JJS: This is a funny question. Taking care of myself requires that I stop juggling so many balls and I engage in a little cognitive gymnastics. One way I take care of myself is by watching my husband wash the dishes. When I feel stuck and depressed or very anxious—like I am a bundle of electrical circuits—I put on pajamas, curl in a ball, and refuse to leave the house. This is reactive, not proactive, and I don’t recommend my way of existing, but naps are part of my self-care, so is seven hours of sleep a night. Antidepressants are also helpful, and so is moisturizing my elbows.
Sometimes, I pretend like I am two people, which might be problematic for humans who dislike confusion, but disassociation works for me. I think of myself as being a person outside of me, someone I can sympathize with, like an unsuspecting child or an overworked colleague, and I survey my body and the way it feels. Then, once I determine I need self-love, I summon the compassion I am able to give to others, and then I give that compassion to myself.
Because I am someone I love, I try to consciously cultivate compassion for myself because I am hard on me. I have lots of goals, and if I want to meet them all, I have to keep moving. So I remind myself that I am a human with needs, even if I can’t always consciously recognize when I am worn thin because I have to-do lists. Long to-do lists. On my to-do list is to give compassion to myself because compassion does not come automatically.
P: What is your favorite book about writing?
JJS: My favorite book about writing is Mary Karr’s The Art of Memoir. The chapter about creating voice in the opening chapter of a memoir is the single most valuable writing lesson for me. I love Mary Karr’s voice. She’s my literary mama. She doesn’t know it, but that’s okay. I have a special place in my heart for unrequited love.
I also love the section in The Modern Library Writer’s Workshop where Stephen Koch explains that revision shouldn’t happen until a story is completely written. There’s no point in polishing a turd. It will always be a turd (my description, not his). I have read Koch’s book several times, and it wasn’t until the third read that I really understood as a writer what he was saying. I started applying the ideas in his book, not only absorbing the content. I like how Koch tells writers they have to know their story before they can tell it; they have to write the whole story before they can go back and revise it. That makes so much sense to me now (not that I still don’t occasionally go back and polish page one when I should be writing page 157).
P: What are you currently working on?
JJS: I’m currently working on a longer memoir manuscript that tells my story of managing an anxiety disorder while learning to parent. The line of suspense in the story is internal and external. Part of the central struggle in the book has to do with whether or not the protagonist will be able to fully individuate from her family of origin, so that she can properly parent her own children.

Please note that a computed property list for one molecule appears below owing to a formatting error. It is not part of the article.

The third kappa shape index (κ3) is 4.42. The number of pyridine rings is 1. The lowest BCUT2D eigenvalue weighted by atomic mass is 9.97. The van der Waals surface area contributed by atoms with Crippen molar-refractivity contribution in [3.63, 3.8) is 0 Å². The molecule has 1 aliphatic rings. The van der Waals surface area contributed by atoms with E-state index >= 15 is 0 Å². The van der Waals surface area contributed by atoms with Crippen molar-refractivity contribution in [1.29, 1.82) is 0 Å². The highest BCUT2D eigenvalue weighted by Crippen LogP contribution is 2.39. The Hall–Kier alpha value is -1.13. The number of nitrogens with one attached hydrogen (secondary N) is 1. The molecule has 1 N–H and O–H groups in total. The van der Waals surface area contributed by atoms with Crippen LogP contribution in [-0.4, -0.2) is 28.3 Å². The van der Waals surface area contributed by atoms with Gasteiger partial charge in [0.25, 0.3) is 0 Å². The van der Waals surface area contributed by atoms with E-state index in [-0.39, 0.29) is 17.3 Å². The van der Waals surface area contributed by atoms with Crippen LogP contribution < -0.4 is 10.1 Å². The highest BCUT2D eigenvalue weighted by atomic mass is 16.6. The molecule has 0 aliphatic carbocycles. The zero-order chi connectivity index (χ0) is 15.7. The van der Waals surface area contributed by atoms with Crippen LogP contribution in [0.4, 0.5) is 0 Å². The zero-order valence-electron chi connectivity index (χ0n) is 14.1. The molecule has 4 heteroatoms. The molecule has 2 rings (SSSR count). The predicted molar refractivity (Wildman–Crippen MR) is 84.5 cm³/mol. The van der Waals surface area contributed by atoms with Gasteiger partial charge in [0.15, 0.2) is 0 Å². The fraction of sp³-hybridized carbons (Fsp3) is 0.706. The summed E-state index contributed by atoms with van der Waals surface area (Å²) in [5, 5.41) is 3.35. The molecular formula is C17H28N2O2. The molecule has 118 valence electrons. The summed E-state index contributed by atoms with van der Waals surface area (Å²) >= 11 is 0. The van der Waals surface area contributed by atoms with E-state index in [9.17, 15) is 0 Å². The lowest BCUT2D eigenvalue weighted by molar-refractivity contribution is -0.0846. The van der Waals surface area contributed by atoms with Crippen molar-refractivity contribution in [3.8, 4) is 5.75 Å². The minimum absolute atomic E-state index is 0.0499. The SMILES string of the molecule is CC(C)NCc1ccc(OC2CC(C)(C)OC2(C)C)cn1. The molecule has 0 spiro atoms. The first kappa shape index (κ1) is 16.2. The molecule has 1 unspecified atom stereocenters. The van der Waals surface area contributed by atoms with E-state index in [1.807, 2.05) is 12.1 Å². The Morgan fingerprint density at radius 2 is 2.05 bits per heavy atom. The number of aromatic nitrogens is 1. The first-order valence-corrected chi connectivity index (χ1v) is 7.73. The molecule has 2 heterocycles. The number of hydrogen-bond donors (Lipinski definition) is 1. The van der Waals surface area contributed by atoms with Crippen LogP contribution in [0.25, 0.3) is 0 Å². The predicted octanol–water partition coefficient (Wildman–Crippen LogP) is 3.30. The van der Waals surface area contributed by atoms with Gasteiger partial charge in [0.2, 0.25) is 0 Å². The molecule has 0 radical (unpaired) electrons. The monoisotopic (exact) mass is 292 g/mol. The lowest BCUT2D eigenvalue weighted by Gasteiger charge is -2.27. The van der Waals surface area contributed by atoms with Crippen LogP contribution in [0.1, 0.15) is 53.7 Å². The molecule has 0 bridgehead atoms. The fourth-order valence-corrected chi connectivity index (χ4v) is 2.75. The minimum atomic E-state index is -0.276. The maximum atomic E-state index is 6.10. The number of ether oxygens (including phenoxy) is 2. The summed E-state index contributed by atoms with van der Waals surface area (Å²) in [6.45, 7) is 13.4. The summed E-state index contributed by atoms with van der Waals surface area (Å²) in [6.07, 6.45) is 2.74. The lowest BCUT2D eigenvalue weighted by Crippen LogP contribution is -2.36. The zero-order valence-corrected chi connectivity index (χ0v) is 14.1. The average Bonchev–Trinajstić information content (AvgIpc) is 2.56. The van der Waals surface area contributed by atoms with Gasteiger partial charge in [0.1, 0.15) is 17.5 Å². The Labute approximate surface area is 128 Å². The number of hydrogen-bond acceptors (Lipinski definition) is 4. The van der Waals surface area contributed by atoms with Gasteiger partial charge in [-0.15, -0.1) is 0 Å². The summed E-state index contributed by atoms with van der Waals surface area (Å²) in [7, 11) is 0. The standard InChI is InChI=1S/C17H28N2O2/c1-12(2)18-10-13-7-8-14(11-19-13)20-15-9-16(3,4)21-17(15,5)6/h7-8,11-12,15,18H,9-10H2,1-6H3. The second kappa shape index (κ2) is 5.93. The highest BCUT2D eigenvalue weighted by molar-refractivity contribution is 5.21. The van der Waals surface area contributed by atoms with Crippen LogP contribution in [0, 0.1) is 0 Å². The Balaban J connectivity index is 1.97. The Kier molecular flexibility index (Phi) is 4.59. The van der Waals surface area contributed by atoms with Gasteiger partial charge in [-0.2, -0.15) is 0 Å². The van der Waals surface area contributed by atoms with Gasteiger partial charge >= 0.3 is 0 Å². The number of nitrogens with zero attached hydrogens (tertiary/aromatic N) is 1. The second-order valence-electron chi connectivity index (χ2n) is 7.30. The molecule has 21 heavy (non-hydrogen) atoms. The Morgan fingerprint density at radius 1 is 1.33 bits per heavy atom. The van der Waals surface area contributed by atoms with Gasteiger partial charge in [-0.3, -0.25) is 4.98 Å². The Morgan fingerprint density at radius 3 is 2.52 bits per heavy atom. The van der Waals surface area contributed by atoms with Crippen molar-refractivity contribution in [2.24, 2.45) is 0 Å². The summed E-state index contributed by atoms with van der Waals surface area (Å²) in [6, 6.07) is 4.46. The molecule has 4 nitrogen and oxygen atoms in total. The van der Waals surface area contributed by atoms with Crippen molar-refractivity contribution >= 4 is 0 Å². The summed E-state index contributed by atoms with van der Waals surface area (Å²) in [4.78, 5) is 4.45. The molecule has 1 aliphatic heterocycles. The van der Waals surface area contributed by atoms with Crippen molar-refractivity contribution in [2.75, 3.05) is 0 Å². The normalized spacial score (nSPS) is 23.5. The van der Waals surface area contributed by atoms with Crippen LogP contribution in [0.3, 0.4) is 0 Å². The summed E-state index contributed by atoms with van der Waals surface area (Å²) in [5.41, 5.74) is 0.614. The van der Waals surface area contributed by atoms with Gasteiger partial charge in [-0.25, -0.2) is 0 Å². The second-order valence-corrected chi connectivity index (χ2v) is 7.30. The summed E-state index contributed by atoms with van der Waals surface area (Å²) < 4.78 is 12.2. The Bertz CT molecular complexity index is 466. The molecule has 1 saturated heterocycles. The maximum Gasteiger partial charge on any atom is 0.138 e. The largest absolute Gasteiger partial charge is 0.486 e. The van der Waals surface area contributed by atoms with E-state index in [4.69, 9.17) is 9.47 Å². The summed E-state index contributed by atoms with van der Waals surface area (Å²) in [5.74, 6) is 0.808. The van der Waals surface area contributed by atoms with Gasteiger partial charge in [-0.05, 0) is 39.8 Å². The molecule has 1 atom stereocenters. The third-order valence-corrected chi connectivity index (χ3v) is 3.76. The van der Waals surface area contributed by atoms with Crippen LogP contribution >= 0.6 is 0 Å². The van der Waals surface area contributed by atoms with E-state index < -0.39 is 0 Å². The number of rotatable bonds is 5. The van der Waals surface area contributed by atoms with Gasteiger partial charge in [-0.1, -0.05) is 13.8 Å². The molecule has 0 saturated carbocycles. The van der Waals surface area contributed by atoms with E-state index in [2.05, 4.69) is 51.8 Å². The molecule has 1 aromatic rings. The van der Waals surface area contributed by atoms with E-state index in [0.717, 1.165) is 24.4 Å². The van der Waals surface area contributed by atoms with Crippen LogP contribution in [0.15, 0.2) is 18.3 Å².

The triggering event that starts the protagonist on her journey is a death in the family. The grief makes her re-evaluate her choices. She is a human who makes mistakes, and she worries that her sadness and confusion will overwhelm, assault, and consume her children. The divide between what is possible in reality and what is possible in her mind drives the protagonist to a penultimate breakdown two-thirds through the book. The book is about learning to stay, for the most part, in the present tense, which is ironic for me since I am often stuck in the past and the future.
I am more than halfway through writing this manuscript, and I am also working on shorter pieces that I submit to literary journals, chapters from the longer manuscript, not only to keep my head in the publishing game, but also to work with editors on my writing. I like working with editors who help me re-see my narrative from different perspectives. Working with editors helps me open up a story in new ways.
Jennifer Jordán Schaller is a writer and teacher from Albuquerque. She graduated from the University of New Mexico’s MFA program, and she has been writing for nearly as long as she has been reading.
Her work has appeared in Creative Nonfiction; SonoraReview; Georgetown Review Literary Magazine;Brain, Child; Ascent; New Mexico English Journal; and NPR’s This American Life. She also has upcoming work that will be featured in Mutha Magazine, and the first chapter of her memoir manuscript will appear in the next issue of Cutbank. To learn more about her, check out her website.
See what I mean? You don’t want to sleep on this one! Jennifer’s work will be included in our May issue. Also! For the Plume Plus, we will be curating a special mother’s day box, with unique items you may want to gift to mom, a writerly friend, or yourself!